Do you have a specific quote on how much will be transfered and whether the full amount can be transfered tax-free? The pension transfer limit relates to whether it can all be transfered tax-free or whether part of it must be taken in cash. It is dependent on the status of the pension plan.

    If a portion must be in cash, you either pay tax on it or make a direct RRSP contribution, which would use your RRSP contribution room.

    If you don’t have a quote on how much is transferable tax-free, request it before the transfer, so you can determine the best way to transfer it all.

    This transer is called “commuting a pension” and can be a complex decision with signficant pros and cons. You are giving up a lifetime guaranteed return of about 5%/year, in exchange for control of the investing, flexibility in taking income, the ability to unlock half, and being able to leave 100% of the remainder to beneficiaries.


  5. Susan on December 30, 2015 at 2:47 am

    Just being picky but…

    You write “If you want to figure out your tax return based on your RRSP contribution”. The correct statement should be if you want to figure out your tax refund. You do state that further along in the article. And just to be super anal about it, it should be if you want to calculate your tax savings. Not everyone who makes an RRSP contribution ends up with a refund eg. Self-employed. As a former tax preparer I have seen this point bite people more than once.

    • FrugalTrader on December 30, 2015 at 1:22 pm

      Excellent point Susan, thanks for the feedback.

  6. Brian on February 27, 2016 at 1:49 pm

    My daughter has a tax bill from last year that she is paying back monthly. I wanna buy her an RRSP for this year. Does she have to have her tax bill paid before an RRSP can be bought for this year? thanks.

    • Susan on February 27, 2016 at 4:00 pm

      The quick answer is no. However you say you want to buy her an RRSP. She has to purchase this not you so I’m assuming you’re giving her money to invest. If the RRSP contribution generates a refund it will be offset against what she owes. An RRSP contribution does not necessarily guarantee a refund. It could just reduce her 2015 tax liability.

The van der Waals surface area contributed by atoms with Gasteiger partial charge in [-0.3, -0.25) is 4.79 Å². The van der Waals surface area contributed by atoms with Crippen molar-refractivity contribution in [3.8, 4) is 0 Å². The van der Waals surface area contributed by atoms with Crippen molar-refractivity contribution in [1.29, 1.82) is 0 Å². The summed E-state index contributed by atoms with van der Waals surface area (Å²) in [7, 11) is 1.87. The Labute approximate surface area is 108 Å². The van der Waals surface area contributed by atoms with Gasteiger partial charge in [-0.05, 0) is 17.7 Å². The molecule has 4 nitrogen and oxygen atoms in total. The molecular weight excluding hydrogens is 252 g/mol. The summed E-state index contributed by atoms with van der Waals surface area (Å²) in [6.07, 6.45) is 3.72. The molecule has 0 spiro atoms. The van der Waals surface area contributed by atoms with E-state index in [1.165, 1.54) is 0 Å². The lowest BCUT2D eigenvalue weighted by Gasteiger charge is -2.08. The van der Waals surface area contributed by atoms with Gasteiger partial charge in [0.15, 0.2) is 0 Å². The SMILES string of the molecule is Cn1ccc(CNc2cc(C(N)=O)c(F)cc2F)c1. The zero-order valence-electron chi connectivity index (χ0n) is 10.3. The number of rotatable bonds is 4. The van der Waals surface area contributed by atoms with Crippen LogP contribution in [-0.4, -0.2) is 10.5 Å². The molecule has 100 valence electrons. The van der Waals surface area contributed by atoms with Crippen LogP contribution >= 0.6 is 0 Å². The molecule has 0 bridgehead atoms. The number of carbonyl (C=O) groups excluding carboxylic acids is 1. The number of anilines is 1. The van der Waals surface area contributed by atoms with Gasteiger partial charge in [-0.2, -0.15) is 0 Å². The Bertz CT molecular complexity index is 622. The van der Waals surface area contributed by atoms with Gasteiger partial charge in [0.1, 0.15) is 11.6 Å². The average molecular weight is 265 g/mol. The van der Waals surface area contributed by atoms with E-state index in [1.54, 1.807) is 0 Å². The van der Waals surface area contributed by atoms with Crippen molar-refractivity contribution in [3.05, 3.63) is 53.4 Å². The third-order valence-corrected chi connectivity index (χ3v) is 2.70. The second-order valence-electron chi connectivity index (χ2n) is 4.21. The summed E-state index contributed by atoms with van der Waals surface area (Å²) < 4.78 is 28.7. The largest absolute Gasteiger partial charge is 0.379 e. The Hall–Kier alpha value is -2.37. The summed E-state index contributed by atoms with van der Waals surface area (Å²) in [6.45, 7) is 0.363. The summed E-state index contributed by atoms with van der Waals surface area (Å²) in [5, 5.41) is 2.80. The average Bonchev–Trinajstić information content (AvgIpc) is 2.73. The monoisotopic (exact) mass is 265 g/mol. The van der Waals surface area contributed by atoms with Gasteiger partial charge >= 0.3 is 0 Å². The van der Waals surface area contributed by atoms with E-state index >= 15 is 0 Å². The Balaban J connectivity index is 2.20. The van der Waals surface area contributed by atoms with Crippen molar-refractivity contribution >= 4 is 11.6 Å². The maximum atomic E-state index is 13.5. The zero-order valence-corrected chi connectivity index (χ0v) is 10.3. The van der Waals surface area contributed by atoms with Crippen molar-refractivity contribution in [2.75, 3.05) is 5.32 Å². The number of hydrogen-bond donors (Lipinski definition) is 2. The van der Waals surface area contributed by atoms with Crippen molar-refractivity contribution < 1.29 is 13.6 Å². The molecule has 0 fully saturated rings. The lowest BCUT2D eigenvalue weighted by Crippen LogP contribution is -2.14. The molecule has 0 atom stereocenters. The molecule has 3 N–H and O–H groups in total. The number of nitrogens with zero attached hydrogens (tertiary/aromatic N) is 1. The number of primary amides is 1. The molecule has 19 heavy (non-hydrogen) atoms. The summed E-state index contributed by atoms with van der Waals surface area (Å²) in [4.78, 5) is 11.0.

Also you don’t “buy” an RRSP. an RRSP is like an envelope that holds various investments. While the investments are in the RRSP envelope there is no tax on earnings.

      Hope that was helpful.

  7. jp on January 3, 2018 at 2:42 pm

    hello ,

    my wife just came last year in may 2017 to canada as permanent resident and luckily she got a job , can she contribute to rrsp for year 2017 as its her first year in canada ??? ( like 18% of her total income for 2017 )

    • FT on January 3, 2018 at 5:16 pm

      Jp has your wife filed her income tax return yet? Personally I would wait for the notice of assessment from CRA before starting an RRSP.

    • Estefania Londono on February 5, 2018 at 4:13 pm

      I don’t think so. RRSP contribution room is based on the prior year’s earnings (in this case 2016) therefore she should have zero contribution room for 2017. I would wait until after submitting the 2017 taxes to see her actual contribution room for 2018.

  8. Tiziana kochenash on March 9, 2018 at 2:11 pm

    Hi I forgot to do my rrsp contribution. This rrsp I have is a home buyers plan. Would I have to pay a penalty for a missed payment. Or can I put more next year to make up for this year. My max is 1333.00